Foghorns serve an important purpose

Foghorns lighthouses Coast Guard navigation

It’s been roughly eight years since the Coast Guard silenced most of the foghorns on our West Coast lighthouses to save $75,000 per year. Of course, the main reason they used to justify this move was the increasingly widespread use of GPS devices.

But this same Coast Guard still feels it’s necessary to have all their visual aids to navigation in place to this day, and, presumably, well into the future. They maintain their system of day markers, cardinal buoys, lighthouses, etc. So, on the one hand they seem to be saying that regardless of GPS usage, it is necessary to have these aids to navigation in place. (A position I agree with.)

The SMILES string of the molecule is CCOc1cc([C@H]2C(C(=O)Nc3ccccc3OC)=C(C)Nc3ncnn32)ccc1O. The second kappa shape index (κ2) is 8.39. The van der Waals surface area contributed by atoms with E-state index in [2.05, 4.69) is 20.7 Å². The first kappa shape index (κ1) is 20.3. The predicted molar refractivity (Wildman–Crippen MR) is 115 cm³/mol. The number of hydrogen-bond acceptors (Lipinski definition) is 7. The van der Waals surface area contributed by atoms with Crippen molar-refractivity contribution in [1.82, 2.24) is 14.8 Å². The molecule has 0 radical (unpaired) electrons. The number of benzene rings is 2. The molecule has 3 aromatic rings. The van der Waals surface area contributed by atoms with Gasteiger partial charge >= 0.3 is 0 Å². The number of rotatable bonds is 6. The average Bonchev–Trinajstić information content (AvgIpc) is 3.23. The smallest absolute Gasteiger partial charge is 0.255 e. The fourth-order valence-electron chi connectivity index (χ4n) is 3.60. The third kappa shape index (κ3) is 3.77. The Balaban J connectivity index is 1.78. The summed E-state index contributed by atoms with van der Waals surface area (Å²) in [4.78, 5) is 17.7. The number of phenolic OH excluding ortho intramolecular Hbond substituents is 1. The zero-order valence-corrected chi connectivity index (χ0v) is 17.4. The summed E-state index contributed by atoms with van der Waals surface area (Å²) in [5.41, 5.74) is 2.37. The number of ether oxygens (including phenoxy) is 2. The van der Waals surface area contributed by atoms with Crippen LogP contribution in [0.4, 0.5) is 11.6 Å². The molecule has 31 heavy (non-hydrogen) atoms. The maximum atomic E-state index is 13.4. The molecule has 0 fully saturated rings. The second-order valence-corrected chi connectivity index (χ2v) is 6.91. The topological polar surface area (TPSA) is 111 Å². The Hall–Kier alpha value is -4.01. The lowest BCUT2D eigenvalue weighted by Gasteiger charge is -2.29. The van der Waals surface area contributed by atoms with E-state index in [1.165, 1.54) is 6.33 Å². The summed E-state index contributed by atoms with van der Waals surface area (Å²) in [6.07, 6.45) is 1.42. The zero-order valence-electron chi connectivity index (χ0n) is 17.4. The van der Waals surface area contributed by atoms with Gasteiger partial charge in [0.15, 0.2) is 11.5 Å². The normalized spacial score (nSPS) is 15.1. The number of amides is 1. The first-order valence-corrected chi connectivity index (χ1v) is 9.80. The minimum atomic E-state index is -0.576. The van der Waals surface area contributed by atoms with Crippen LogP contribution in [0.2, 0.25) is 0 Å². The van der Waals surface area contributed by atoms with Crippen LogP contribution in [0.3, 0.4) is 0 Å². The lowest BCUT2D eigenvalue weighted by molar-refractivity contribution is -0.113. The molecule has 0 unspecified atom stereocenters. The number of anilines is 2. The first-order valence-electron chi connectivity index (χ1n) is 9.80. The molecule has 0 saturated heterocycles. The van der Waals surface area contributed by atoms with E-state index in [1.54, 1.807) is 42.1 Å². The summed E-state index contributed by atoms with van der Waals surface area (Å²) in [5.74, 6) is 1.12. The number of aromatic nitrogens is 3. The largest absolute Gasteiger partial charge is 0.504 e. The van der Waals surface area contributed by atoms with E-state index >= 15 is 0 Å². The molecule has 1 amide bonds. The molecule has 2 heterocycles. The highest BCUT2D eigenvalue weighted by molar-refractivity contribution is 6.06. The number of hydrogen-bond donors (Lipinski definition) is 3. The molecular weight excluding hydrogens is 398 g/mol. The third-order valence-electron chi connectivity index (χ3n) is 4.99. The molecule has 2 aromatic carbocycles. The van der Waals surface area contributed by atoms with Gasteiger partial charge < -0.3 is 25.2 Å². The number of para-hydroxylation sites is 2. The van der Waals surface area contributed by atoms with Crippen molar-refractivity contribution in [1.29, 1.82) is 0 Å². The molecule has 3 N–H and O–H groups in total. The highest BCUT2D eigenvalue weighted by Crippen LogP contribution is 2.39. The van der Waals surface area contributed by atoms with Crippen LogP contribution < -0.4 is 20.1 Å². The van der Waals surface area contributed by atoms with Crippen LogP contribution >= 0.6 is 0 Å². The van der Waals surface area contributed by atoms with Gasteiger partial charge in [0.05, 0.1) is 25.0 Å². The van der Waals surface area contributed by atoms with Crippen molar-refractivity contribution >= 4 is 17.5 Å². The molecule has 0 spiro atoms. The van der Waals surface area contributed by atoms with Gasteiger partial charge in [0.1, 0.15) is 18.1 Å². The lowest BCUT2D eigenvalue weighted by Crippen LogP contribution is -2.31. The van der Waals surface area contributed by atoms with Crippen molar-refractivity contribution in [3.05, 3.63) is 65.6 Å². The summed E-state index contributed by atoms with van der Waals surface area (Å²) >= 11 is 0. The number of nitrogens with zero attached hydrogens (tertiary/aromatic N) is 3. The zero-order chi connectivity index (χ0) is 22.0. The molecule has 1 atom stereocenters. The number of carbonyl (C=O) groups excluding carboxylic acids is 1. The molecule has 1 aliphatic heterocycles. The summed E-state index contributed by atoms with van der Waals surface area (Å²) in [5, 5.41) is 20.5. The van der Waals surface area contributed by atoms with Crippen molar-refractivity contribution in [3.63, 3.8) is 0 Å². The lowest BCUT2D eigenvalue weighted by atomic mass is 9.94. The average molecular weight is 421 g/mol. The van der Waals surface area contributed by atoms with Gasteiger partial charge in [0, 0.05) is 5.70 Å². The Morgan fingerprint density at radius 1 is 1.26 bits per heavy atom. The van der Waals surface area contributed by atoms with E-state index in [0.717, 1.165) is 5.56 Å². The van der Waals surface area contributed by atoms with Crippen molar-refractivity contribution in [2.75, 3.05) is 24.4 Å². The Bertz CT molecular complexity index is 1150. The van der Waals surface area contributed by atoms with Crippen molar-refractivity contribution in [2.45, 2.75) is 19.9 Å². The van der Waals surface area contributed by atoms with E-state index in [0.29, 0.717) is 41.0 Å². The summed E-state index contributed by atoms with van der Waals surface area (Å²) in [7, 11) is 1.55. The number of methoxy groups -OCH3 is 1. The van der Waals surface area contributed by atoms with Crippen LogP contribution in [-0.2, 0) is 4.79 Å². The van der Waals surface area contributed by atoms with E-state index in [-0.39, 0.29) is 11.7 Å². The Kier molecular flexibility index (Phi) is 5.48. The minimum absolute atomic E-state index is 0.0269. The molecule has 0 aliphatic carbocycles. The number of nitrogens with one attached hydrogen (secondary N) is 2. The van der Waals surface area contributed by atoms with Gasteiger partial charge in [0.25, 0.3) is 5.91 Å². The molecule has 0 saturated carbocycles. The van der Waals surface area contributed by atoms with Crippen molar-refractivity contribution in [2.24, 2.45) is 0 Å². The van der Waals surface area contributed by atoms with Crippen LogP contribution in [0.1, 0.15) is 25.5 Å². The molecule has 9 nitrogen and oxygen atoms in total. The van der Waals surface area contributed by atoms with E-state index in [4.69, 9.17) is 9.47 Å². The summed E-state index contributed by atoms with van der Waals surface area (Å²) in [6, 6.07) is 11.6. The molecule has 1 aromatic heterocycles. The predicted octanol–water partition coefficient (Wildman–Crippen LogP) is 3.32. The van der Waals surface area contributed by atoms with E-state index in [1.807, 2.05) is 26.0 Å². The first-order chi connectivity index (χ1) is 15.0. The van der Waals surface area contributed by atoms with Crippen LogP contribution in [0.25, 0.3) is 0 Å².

On the other hand, they appear to say these aids are only necessary when visibility is good. When visibility drops and the fog rolls over you so fast you think someone stole the bow of your boat, you’re supposed to rely on your GPS and only your GPS.

Wouldn’t it be beneficial to have navigation aids available when you can’t see where you’re going? Obviously, they’d have to be signals that are heard rather than seen – in a word, foghorns. Their distinctive sound would help confirm your location and would also avoid collisions in the fog, in this case with the land.

I spoke to a lightkeeper years ago and he said they fought the removal of the foghorns and they would welcome their return. Now that the government has indicated that staffed lighthouses are here to stay, I’d like to see, or hear, those lightkeepers turn on the foghorns again whenever the fog drops in. It’s an inexpensive way to keep this foggy coast safer.

Glen Farrough

Tofino

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